Contextual variations in costs for a community health strategy implemented in rural, peri-urban and nomadic sites in Kenya

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Title: Contextual variations in costs for a community health strategy implemented in rural, peri-urban and nomadic sites in Kenya
Authors: Wafula, Charles O
Edwards, Nancy
Kaseje, Dan C O
Date: 28-Feb-2017
Abstract: Abstract Background Many low and middle income countries have developed community health strategies involving lay health workers, to complement and strengthen public health services. This study explores variations in costing parameters pertinent to deployment of community health volunteers across different contexts outlining considerations for costing program scale-up. Methods The study used quasi experimental study design and employed both quantitative and qualitative methods to explore community health unit implementation activities and costs and compare costs across purposively selected sites that differed socially, economically and ecologically. Data were collected from November 2010 to December 2013 through key informant interviews and focus group discussions. We interviewed 16 key informants (eight District community health strategy focal persons, eight frontline field officers), and eight focus group discussions (four with community health volunteers and four with community health committee) and 560 sets of monthly cost data. Cost data were tabulated using Microsoft Excel. Qualitative data were transcribed and coded using a content analysis framework. Results Four critical elements: attrition rates for community health volunteers, geography and population density, livelihood opportunity costs and benefits, and social opportunity benefits, drove cost variations across the three sites. Attrition rate was highest in peri-urban site where population is highly mobile and lowest in nomadic site. More households were covered by community health workers in the peri-urban area making per capita costs considerably less than in the nomadic settings where long distances had to be covered to reach sparsely distributed households. Livelihood opportunity costs for Community Health Volunteers were highest in nomadic setting, while peri-urban ones reported substantial employability benefits resulting from training. Social opportunity benefits were highest in rural site. Conclusions Results show that costs of implementing community health strategy varied due to different area contextual factors in Kenya. This study identified four critical elements that drive cost variations: attrition rates for community health volunteers, geography and population density, livelihood opportunity costs and benefits, and social opportunity benefits. Health programme managers and policy-makers need to pay attention to details of contextual factors in costing for effective implementation of community health strategies.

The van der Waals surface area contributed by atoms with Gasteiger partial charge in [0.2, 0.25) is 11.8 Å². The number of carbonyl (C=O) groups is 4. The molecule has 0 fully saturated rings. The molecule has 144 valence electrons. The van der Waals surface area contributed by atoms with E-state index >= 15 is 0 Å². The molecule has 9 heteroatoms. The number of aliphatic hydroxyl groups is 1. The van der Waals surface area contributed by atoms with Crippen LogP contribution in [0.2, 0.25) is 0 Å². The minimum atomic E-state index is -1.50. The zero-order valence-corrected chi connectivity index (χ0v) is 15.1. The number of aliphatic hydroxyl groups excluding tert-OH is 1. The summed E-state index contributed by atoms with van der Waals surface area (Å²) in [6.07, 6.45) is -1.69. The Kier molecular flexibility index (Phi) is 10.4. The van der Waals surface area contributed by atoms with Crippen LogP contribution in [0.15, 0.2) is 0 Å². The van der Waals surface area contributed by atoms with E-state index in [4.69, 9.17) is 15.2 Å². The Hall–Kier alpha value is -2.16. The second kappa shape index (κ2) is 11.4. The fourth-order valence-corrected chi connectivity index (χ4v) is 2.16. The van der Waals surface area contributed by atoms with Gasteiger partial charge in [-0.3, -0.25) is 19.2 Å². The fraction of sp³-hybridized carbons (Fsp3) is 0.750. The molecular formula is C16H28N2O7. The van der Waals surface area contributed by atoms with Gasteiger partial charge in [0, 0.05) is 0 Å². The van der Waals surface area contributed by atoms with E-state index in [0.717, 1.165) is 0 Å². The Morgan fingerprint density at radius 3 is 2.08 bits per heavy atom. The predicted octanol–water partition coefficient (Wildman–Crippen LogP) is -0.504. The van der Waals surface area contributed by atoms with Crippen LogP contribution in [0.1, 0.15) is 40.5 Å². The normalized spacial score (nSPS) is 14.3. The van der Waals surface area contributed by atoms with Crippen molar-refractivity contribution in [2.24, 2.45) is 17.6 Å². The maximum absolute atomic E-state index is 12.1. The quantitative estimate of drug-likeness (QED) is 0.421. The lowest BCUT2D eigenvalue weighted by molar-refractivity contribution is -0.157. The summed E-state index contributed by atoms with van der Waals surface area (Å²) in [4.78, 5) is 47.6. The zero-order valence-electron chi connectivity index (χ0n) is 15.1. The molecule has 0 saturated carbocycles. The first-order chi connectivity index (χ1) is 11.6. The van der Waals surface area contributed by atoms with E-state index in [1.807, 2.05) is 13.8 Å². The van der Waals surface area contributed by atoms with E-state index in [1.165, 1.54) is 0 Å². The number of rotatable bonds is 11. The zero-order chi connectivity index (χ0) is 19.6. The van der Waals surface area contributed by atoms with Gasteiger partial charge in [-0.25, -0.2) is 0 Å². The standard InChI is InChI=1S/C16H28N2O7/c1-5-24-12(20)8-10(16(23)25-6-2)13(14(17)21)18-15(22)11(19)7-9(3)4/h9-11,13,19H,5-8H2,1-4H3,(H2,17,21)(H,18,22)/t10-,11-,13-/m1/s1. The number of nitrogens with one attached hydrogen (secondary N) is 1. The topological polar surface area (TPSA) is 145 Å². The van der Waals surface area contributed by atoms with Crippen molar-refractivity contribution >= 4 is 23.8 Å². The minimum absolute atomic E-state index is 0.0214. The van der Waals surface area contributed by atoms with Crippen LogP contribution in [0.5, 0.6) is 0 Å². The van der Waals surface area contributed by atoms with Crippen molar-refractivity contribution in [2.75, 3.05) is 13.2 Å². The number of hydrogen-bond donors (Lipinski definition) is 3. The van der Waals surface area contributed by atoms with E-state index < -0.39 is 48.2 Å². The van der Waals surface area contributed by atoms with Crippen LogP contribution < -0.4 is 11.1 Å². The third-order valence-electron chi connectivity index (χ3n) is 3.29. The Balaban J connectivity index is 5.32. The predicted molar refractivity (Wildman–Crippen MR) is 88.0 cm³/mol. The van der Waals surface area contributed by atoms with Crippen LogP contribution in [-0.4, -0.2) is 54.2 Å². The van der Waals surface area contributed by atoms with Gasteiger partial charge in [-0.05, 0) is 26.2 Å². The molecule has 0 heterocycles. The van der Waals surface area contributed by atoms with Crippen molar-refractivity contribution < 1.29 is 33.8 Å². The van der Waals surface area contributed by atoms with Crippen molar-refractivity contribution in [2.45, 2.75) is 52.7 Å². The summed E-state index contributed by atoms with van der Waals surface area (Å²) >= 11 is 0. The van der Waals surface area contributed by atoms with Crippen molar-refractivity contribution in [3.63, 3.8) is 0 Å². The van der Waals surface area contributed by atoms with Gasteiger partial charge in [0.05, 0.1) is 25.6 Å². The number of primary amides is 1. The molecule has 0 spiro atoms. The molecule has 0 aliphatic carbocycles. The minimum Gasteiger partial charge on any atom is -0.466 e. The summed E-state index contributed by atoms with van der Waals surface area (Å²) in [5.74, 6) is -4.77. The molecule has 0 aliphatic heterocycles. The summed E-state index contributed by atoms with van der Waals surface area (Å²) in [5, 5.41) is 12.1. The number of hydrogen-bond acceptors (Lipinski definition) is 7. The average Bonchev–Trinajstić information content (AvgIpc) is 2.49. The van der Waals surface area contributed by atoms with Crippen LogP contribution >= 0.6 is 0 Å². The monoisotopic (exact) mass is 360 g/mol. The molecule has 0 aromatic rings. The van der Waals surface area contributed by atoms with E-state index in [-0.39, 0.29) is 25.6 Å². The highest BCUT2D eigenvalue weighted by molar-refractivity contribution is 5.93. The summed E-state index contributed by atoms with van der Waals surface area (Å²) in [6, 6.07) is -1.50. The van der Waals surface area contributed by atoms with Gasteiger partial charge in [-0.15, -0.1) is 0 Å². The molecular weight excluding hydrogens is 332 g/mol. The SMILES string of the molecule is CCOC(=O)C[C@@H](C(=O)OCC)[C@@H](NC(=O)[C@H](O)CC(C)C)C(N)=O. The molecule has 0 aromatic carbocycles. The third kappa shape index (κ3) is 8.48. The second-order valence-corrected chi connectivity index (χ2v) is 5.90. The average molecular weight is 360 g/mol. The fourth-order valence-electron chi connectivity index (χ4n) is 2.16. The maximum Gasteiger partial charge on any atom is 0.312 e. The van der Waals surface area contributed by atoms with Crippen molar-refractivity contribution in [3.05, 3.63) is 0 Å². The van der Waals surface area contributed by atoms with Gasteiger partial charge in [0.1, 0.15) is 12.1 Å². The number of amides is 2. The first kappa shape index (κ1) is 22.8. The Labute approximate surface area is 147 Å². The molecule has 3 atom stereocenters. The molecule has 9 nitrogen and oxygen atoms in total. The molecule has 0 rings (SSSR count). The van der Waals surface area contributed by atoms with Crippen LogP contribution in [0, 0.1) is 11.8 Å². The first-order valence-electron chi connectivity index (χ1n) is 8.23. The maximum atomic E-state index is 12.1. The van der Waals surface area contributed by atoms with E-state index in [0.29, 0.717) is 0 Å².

URL: http://dx.doi.org/10.1186/s12889-017-4140-z
http://hdl.handle.net/10393/35875
CollectionLibre accès - Publications // Open Access - Publications
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